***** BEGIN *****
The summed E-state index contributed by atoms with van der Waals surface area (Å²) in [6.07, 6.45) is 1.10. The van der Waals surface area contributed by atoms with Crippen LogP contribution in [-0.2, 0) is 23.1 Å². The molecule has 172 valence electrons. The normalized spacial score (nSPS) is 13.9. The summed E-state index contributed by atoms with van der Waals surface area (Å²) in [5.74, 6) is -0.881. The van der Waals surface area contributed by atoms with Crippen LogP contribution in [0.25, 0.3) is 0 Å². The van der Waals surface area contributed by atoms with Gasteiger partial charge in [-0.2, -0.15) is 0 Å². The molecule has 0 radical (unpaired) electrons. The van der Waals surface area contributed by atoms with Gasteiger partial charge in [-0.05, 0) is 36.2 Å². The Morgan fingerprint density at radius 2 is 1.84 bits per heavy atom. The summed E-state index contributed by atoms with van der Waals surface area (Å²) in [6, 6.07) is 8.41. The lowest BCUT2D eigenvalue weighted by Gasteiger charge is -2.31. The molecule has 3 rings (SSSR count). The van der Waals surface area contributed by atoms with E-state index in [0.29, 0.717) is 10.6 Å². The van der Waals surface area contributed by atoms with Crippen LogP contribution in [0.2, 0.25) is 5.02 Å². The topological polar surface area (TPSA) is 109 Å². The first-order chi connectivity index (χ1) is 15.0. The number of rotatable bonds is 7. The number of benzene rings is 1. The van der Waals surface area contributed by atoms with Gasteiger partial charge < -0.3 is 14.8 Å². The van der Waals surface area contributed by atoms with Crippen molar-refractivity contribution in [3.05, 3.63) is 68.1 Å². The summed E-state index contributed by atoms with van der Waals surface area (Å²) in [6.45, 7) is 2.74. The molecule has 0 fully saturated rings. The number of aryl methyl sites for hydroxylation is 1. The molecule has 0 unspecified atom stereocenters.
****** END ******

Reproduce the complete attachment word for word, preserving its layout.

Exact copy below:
The summed E-state index contributed by atoms with van der Waals surface area (Å²) in [6.07, 6.45) is 1.10. The van der Waals surface area contributed by atoms with Crippen LogP contribution in [-0.2, 0) is 23.1 Å². The molecule has 172 valence electrons. The normalized spacial score (nSPS) is 13.9. The summed E-state index contributed by atoms with van der Waals surface area (Å²) in [5.74, 6) is -0.881. The van der Waals surface area contributed by atoms with Crippen LogP contribution in [0.25, 0.3) is 0 Å². The van der Waals surface area contributed by atoms with Gasteiger partial charge in [-0.2, -0.15) is 0 Å². The molecule has 0 radical (unpaired) electrons. The van der Waals surface area contributed by atoms with Gasteiger partial charge in [-0.05, 0) is 36.2 Å². The Morgan fingerprint density at radius 2 is 1.84 bits per heavy atom. The summed E-state index contributed by atoms with van der Waals surface area (Å²) in [6, 6.07) is 8.41. The lowest BCUT2D eigenvalue weighted by Gasteiger charge is -2.31. The molecule has 3 rings (SSSR count). The van der Waals surface area contributed by atoms with E-state index in [0.29, 0.717) is 10.6 Å². The van der Waals surface area contributed by atoms with Crippen LogP contribution in [0.2, 0.25) is 5.02 Å². The topological polar surface area (TPSA) is 109 Å². The first-order chi connectivity index (χ1) is 15.0. The number of rotatable bonds is 7. The number of benzene rings is 1. The van der Waals surface area contributed by atoms with Gasteiger partial charge < -0.3 is 14.8 Å². The van der Waals surface area contributed by atoms with Crippen molar-refractivity contribution in [3.05, 3.63) is 68.1 Å². The summed E-state index contributed by atoms with van der Waals surface area (Å²) in [6.45, 7) is 2.74. The molecule has 0 fully saturated rings. The number of aryl methyl sites for hydroxylation is 1. The molecule has 0 unspecified atom stereocenters.